In the building there are 176 apartments, consisting of either one, two, or three rooms total. The building has around 1100 residents, according to the social workers, which would equate to 6.25 people per apartment. Even the lucky ones, those with three room apartments, would have to have two people sleeping in each room.
For obvious reasons, many residents’ primary goal is to secure a different place to live. Housing programs exist, the municipality constructs affordable houses that families can get a mortgage for, provided they have sufficient income. With employment in Eastern Slovakia as allusive as it is, unemployment in the region is high compared to much of Europe, but it is even more difficult for Roma people to obtain the necessary income as they face discrimination in the labor market. “If they are called in for an interview, racism becomes a problem,” a social worker helping the Roma told me. They are likely to be dismissed as a candidate after one glance.
The consequences of Russia’s war only made this worse. Slovakia is sheltering more than 109,185 Ukrainian refugees, according to the most recent UNHCR data. The social workers in the locality insisted that this has made it even harder for Roma people to find employment.
The Slovak government began initiatives for Ukrainean refugees’ integration into Slovakian life, including financial support to companies that hire refugees. This is a well-intentioned measure, but it had unintended consequences in Roma communities. Roma people were already disadvantaged in the labor market but the incentives to hire refugees has made it even more difficult for them to find and hold proper employment.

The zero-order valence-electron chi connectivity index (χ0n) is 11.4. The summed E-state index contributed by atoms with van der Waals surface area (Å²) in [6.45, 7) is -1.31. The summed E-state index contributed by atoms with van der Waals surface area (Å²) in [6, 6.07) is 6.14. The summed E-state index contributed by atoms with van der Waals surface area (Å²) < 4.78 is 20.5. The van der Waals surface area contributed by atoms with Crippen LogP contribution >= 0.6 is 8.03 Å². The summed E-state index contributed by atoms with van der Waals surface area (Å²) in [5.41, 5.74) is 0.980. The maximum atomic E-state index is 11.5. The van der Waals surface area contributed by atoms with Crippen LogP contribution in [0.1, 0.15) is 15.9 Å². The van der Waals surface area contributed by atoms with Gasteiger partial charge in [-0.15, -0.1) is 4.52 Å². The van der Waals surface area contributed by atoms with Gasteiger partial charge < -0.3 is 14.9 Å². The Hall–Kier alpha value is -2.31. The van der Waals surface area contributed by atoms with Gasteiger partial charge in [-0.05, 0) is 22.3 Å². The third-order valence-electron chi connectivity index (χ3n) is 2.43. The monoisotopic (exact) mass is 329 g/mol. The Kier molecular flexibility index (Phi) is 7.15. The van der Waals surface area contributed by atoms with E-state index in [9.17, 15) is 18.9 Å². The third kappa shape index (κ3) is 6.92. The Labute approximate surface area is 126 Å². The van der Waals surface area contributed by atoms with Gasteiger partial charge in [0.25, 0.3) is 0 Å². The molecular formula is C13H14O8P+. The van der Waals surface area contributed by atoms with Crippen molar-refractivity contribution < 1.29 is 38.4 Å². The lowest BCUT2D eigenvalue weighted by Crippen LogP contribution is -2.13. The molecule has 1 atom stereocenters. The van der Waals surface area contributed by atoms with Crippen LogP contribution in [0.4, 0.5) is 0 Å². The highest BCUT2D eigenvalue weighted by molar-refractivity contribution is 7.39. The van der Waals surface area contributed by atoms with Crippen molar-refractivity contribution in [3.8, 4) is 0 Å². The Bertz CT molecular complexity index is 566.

Social workers said that most of the Roma residents earn a living through social support, which mandates people to work a job such as street sweeping to earn around 8 euros per day. It is hard work for almost no pay, just enough to afford these destitute conditions, but certainly not enough to move. Saving money was close to impossible, even before the war.
An official working for the government in the region, who asked to remain anonymous to protect his position, told me, “In Eastern Slovakia, families must decide whether they want a house or a child.” There is no money for both, he claimed. When asked about the financial impacts of the war, the government official provided a personal example. His own family’s electric bill, he claimed, had increased dramatically that fall.
The government official was forthcoming with the fact that he is in a privileged position compared to most, earning a far better salary than average in the region. Despite this, the increase in costs, particularly the dramatic increase in energy prices, has put a strain on his family. He can survive this difficult winter because of his financial cushion, but many in the region already lived on a knife’s edge.